Annual report 2015


The State of Finland’s Development Policy in 2015: Development policy needs a permanent base and clear objectives

Press Release 2/2015, 14 April 2015

A development policy programme that changes with each Government’s term of office does not serve long-term development objectives and does not provide adequate steering for their attainment, the Development Policy Committee concludes. The Committee recommends that the main objectives and operating principles of development policy be stabilised at a level more permanent than changing policy programmes, such as through an Act on development cooperation.

According to the Committee, the main objectives of development policy – the reduction of poverty and inequality and the promotion of sustainable development – as well as the values and operating principles of development policy require a more permanent base. The Development Policy Committee proposes that at the start of the next Government’s term of office, a Prime Minister’s announcement be made that would ensure the continuity of the main elements of development policy and would serve as a preparatory phase for a possible Act on development cooperation.

“The purpose of the change is to intensify and sharpen development policy steering and to focus it on defining concrete intermediate goals, resources, and priorities for activities,” says Chairman of the Development Policy Committee, Member of Parliament Jouko Jääskeläinen (Christian Democrats of Finland).

“Now the promises of the Government Programme and the priorities of the development policy programme do not appear explicitly in allocating financing for development cooperation. In particular, support directed to the private sector and the development of forms of cooperation have remained at a more modest level than expected,” Jouko Jääskeläinen continues.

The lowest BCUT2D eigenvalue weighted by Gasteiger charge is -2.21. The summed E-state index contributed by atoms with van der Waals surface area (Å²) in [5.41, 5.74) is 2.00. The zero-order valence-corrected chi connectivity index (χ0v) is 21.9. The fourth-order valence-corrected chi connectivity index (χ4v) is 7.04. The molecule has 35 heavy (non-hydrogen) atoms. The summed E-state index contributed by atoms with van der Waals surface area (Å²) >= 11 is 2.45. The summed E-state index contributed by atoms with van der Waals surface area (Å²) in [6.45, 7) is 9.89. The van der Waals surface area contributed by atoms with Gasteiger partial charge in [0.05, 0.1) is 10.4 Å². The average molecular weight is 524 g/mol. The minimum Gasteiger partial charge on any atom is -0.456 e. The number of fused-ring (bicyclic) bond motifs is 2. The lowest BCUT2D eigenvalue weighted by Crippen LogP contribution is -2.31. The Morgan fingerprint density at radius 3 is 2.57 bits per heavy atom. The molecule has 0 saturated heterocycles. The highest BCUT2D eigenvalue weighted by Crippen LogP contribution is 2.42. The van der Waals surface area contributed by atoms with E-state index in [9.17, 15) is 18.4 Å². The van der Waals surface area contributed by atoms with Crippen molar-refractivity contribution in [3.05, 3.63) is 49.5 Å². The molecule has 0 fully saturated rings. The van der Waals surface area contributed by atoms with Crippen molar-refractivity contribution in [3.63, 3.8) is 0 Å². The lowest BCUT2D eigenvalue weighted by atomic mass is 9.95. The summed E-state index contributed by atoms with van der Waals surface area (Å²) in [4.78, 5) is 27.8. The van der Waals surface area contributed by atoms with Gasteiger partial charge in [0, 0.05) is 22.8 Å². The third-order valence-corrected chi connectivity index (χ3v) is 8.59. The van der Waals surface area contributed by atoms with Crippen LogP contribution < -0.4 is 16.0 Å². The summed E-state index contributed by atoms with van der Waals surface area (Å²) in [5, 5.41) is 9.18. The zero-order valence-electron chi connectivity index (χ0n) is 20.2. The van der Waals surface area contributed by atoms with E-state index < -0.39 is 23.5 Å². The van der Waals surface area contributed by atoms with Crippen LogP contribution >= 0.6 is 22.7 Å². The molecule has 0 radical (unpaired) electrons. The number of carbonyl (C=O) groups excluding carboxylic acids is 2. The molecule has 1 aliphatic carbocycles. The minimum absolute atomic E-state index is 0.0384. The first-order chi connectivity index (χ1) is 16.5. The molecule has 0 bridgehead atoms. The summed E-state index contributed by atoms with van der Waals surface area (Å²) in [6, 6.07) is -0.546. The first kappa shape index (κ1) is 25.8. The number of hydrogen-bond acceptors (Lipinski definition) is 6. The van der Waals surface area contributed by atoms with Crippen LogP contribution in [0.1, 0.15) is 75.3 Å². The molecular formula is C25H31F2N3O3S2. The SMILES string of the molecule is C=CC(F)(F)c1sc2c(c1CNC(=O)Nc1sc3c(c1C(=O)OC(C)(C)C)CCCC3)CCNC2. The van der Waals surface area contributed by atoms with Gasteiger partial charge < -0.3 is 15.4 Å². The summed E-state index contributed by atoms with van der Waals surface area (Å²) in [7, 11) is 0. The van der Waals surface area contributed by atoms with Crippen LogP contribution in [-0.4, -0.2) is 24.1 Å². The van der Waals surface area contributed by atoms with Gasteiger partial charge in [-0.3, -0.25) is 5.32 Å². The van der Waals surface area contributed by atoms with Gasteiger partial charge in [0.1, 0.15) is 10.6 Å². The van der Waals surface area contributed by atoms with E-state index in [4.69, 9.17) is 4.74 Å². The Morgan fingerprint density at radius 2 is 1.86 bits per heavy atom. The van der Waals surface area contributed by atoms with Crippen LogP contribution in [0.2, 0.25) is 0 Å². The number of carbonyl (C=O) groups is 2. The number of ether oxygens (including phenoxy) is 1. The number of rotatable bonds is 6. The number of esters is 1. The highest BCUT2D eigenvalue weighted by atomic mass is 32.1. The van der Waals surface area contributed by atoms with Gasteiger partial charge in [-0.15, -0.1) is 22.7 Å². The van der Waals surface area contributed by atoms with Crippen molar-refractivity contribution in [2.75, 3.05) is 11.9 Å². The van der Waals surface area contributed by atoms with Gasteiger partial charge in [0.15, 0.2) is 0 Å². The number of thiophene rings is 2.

The annual statement on Finland’s development policy published today expresses concern that despite the promise contained in the Government Programme, appropriations for development cooperation have continually been the object of cuts. Although the allocation of emissions trading revenues for development and climate financing has compensated for the cuts made to some extent, revenue from emissions trading is an insufficient and uncertain source of income. According to the Development Policy Committee, Finland should publish a clear timetable and plan for meeting development and climate financing commitments.

A comprehensive approach to development issues is needed in the future. The UN sustainable development goals to be decided next autumn are common to the whole of Finland. They require that the following Government carry out stronger policy steering than at present as well as efforts across the borders between actors and jurisdictions. Finland’s initiatives on issues of food security and taxation are a promising step towards a new operating culture.

The Development Policy Committee recommends that the human rights based approach, the idea leading this Government’s development policy, be maintained and incorporated in Finland’s long-term development policy elements. The human rights based approach blends Finland’s development policy into the monitoring of human rights and the strengthening of democracy. The human rights based approach also serves as a guideline for foreign and security policy and external economic relations.

The Development Policy Committee is an advisory body appointed by the Government. It follows and evaluates Finland’s activities in various policy areas that influence developing countries.

Additional information:

Jouko Jääskeläinen, Chairman of the Development Policy Committee, mobile tel. +358 50 512 0782

Marikki Stocchetti, Secretary General of the Development Policy Committee, mobile tel. +358 50 535 86499

The state of Finland’s development policy in 2015 (PDF, 2071 Kb)

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